More than a year ago, I wrote that things between Russia and the West are going to get worse before they get better, because a number of critical factors, including the Kosovo fall-out, NATO expansion and U.S. global missile defense, have not fully played out. I believed that the dubious Russia-West relationship would continue until a full-blown crisis developed, at which point Russia would prove that it was not bluffing and a new world power configuration would be confirmed.

Now that the crisis is unfolding, the critical question is whether things are going to get even much worse before they get better. In my opinion, there are two possible long-term and one short-term scenario. In the long-term conflict scenario, the West makes good on its rhetoric and expands and accelerates implementation of its containment policies, such as minimizing ties with Russia, expanding NATO, speeding up missile defense, increasing military posturing, and so on. This is a so-called “New Cold War” scenario. It is not very likely due to a multitude of serious risks, but it is possible.

The other long term scenario involves Western elites waking up from the sweet dreams of the 1990s, accepting Russia’s independence, and forging a new framework for United States-EU-Russia political, security and economic cooperation, recognizing Russia’s regained status. Which is exactly what president Medvedev offered in Berlin. This scenario is unlikely to play out in the short term.

So what is going to happen in the short term? I believe that it is most probable that the West will continue for some time to pressure Russia without crossing too many red lines in the false hope that Russia somehow returns to submission. In its recent editorial, The Economist advised exactly this by saying that the West should do nothing with Russia (other than keeping the pressure on).

This attitude of the West will inevitably lead to a new crisis, be it over Ukraine or something else, where Russia will again take decisive action that may cause escalation into the “New Cold War” scenario, or settlement on the principles of the second scenario proposed by president Medvedev. It is a shame that we probably have to experience another dangerous crisis or a series of crises before things really get better.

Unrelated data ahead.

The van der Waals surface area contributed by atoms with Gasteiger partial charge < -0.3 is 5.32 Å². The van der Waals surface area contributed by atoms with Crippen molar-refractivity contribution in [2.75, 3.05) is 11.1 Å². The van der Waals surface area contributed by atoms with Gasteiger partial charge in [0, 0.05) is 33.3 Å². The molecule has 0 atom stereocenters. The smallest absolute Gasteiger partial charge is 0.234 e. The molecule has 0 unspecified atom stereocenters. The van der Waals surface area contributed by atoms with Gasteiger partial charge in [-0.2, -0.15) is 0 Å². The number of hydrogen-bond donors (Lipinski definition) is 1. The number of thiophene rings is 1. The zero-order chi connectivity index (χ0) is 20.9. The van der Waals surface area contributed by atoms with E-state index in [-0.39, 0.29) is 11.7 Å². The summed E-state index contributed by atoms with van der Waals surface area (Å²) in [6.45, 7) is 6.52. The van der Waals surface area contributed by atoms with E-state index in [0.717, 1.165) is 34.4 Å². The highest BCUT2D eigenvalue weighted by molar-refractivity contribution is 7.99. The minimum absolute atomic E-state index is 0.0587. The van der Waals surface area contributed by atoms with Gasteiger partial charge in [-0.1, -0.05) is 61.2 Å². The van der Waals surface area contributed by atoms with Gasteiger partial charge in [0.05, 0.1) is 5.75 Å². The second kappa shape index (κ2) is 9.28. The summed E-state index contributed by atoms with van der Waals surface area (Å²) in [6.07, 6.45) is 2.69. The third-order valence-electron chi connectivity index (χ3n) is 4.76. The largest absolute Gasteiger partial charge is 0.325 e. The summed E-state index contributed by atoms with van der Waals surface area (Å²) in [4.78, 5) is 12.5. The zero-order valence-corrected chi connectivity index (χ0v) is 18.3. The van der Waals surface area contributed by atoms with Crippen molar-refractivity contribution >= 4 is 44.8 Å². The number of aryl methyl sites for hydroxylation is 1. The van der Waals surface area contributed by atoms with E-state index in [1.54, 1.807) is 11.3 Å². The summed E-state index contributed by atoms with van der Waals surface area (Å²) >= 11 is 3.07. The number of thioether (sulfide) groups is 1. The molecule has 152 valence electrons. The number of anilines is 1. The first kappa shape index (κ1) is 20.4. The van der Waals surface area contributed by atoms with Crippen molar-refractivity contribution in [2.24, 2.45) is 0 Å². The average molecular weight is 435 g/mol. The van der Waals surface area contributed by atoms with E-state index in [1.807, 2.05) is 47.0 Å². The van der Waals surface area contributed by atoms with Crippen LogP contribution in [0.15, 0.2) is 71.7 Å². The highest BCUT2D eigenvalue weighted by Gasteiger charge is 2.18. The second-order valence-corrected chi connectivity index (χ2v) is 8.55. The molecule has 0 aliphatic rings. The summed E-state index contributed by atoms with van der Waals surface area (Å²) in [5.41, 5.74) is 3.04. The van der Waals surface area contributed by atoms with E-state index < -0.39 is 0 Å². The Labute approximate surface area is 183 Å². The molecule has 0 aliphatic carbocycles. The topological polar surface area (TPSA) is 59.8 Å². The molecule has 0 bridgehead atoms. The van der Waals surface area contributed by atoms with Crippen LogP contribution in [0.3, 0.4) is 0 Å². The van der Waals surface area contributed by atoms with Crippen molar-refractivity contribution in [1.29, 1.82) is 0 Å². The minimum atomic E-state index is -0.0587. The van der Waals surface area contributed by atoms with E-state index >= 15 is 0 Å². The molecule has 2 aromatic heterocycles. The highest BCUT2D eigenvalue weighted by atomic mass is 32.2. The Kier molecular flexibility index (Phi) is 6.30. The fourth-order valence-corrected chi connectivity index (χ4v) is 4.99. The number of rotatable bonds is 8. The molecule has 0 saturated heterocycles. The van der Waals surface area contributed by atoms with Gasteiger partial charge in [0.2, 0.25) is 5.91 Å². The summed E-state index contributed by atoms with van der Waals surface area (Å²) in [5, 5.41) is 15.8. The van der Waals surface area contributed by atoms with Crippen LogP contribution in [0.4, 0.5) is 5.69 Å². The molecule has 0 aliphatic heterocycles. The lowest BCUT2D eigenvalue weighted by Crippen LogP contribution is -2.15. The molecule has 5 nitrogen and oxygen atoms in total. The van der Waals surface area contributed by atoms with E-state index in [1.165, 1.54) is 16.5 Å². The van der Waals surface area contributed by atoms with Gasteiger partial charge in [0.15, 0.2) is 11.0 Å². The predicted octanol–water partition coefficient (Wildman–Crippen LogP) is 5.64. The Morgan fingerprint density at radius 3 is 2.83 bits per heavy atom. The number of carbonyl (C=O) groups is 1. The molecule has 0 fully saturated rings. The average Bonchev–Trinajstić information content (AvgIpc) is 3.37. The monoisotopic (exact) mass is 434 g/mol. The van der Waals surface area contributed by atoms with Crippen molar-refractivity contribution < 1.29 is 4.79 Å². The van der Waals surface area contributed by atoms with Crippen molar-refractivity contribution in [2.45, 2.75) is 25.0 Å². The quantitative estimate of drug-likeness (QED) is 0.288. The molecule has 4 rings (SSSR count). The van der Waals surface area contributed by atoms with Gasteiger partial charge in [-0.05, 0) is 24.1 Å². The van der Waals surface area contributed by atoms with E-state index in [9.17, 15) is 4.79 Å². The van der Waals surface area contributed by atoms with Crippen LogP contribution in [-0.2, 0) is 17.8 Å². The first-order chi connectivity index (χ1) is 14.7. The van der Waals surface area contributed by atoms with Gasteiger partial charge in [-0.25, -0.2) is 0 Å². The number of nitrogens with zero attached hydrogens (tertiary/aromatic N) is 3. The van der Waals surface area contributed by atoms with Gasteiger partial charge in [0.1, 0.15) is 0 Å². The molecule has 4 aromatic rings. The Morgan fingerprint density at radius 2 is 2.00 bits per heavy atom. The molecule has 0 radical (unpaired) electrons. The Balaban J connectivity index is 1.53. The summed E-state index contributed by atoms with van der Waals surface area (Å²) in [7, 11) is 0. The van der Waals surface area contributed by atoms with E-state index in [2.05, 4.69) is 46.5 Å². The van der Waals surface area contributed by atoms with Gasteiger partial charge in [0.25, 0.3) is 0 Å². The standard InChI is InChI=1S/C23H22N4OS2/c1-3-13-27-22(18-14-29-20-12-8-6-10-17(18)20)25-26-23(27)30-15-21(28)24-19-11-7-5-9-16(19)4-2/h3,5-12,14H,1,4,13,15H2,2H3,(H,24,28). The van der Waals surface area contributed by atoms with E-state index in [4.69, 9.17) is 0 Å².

James George Jatras, Director, American Council for Kosovo, Washington, DC:

The George Bush administration’s recognition of the “independence” of the Serbian province of Kosovo can, in retrospect, be seen as the last, critical step in replacing accepted legal standards with the law of the jungle. Sputtering outrage from Washington – from President George Bush, Secretary Condoleezza Rice, Senators John McCain and Barack Obama, and a host of others – at Moscow’s recognition of Abkhazia and South Ossetia only accentuates the new international context: the limits of American power that have been sorely taxed by Iraq, Afghanistan, North Korea, and a possible attack on Iran; a growing sense that Washington, in its actions in Kosovo, Iraq, and elsewhere has helped devalue the "rules of the road" of international behavior, which it now hypocritically accuses the Russians of breaching; and gratuitously provocative U.S. behavior toward Russia since the fall of communism, along with the fact that Russia isn't going to take it anymore.

The Russian action shows that there is no objective value to Washington's recognition of Kosovo, only a subjective standard. Ask the question: does Russia's recognition settle the question of Abkhazia's and South Ossetia's global status? Of course not. As Washington has done with Kosovo, Moscow will now try to get other countries on board. Suppose they get 20, or ten, or five. And Kosovo has 46? And Western Sahara has perhaps 47? The bottom line is that each claim of independence can be answered with "Well, that’s your opinion. You say it is, and I say it's not.” Independence stays in the eye of the beholder. What we have in effect are several regions in frozen conflict with no clear answer as to what they are. But it's pretty clear none of them will get into the UN.